Very large wood carving altarpiece IHS monogram - Wood - Early 19th century

Very large wood carving altarpiece IHS monogram - Wood - Early 19th century

Beautiful large altar piece of a completely wood-carved monogram IHS on stand. Painted with gold leaf, it has become a bit duller over the years though.

This monogram is double-sided so both sides are the same. Beautiful piece of handicraft, which dates back from the period 18000-1850.

The size:
Height 61.3cm
Diameter 53.2cm

This beautiful item is worn and has a wonderful patina, but otherwise is in complete and good condition.

IHS is a monogram regularly used on catholic objects. This monogram emerged in High Medieval times. IHS can be found on, for example, church facades, confessionals, prayer cards, chasubles and altar cloths etc.

The monogram IHS consists of the first three letters of Jesus in Greek capitals (ΙΗΣΟΣ). Iota, Eta and Sigma. Also spelled as IHS. The capital letter S is originally written in Greek as Σ. In Late Antiquity and during the early Middle Ages, this was written as a C. Since the later Middle Ages (circa 14th century) the S was used, always depicting the sigma (Σ). The H remained an H, although it is actually an E.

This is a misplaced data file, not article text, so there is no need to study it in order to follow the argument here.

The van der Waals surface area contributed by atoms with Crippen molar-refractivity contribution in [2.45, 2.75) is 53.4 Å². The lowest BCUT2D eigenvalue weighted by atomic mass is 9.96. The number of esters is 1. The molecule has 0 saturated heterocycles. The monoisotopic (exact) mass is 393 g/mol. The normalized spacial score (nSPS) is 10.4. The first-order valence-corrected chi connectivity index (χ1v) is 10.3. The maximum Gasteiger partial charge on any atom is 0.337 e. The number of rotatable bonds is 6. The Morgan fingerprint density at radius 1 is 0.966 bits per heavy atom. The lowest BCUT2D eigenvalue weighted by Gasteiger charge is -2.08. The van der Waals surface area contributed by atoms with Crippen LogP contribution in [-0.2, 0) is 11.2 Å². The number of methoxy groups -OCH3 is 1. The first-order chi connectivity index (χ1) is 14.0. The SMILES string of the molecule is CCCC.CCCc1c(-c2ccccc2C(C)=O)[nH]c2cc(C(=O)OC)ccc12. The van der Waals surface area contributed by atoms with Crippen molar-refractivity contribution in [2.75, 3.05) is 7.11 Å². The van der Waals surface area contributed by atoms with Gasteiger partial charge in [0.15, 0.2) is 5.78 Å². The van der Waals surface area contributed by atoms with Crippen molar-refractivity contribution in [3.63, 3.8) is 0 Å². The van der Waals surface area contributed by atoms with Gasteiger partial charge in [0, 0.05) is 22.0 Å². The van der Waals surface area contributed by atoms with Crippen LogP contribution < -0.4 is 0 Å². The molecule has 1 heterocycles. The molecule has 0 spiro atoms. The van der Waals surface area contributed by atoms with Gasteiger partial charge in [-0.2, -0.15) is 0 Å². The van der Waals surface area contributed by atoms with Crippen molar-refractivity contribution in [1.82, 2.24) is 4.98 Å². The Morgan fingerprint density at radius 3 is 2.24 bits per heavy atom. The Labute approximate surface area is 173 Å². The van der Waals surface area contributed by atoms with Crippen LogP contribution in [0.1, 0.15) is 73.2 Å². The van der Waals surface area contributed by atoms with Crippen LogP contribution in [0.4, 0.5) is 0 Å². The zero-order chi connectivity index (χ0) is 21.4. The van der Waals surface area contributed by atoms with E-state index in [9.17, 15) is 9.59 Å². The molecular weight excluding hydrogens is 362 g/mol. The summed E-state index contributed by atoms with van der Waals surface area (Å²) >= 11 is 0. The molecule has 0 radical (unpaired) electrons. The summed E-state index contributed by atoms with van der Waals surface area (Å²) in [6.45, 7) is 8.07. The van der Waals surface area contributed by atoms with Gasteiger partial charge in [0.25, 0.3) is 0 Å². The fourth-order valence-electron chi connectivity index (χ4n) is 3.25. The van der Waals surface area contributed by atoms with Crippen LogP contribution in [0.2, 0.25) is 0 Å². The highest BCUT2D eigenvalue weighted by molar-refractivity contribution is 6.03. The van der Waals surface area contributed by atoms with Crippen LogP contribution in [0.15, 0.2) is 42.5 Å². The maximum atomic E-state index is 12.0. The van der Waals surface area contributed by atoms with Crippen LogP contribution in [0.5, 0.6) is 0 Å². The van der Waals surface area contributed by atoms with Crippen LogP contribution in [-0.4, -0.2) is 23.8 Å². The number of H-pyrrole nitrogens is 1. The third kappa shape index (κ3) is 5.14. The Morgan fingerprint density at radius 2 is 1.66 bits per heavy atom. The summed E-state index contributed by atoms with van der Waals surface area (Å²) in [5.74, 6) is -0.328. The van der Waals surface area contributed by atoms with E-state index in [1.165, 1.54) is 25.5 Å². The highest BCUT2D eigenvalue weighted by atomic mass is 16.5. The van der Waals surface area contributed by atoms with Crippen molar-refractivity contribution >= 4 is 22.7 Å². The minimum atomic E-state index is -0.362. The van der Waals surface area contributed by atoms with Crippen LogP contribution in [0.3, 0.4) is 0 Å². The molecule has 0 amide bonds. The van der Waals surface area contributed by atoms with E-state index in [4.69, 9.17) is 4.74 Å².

As not everyone realised that these are originally Greek letters and the H is an E in Greek, the monogram became enigmatic. This is likely the reason why other explanations for the monogram came up and why it became an abbreviation for a Latin phrase. The most used varieties are:

Iesus hominum salvator (Jezus the saviour of mankind). In hoc signo vinces (In this sign thou shalt conquer), as a reference to a dream of Roman emperor Constantine the Great had.[1]

The monogram is widely used as a logo by the Roman Catholic order of Jesuits ever since its founder, St. Ignatius of Loyola, chose it as his seal. They also gave it some new meanings:

Iesum habemus socium (We have Jesus as companion); Iesu humilitas societas (The modest society of Jesus).

On the other hand, there are also some mocking interpretations:

Iesuitae habent satis (The Jesuits have enough); Iesuitae hominum seductores (The Jesuits are seducers of humans).

Lot details
Very large wood carving altarpiece IHS monogram
Estimated Period
Early 19th century
Country of Origin
Good condition - used with small signs of aging & blemishes
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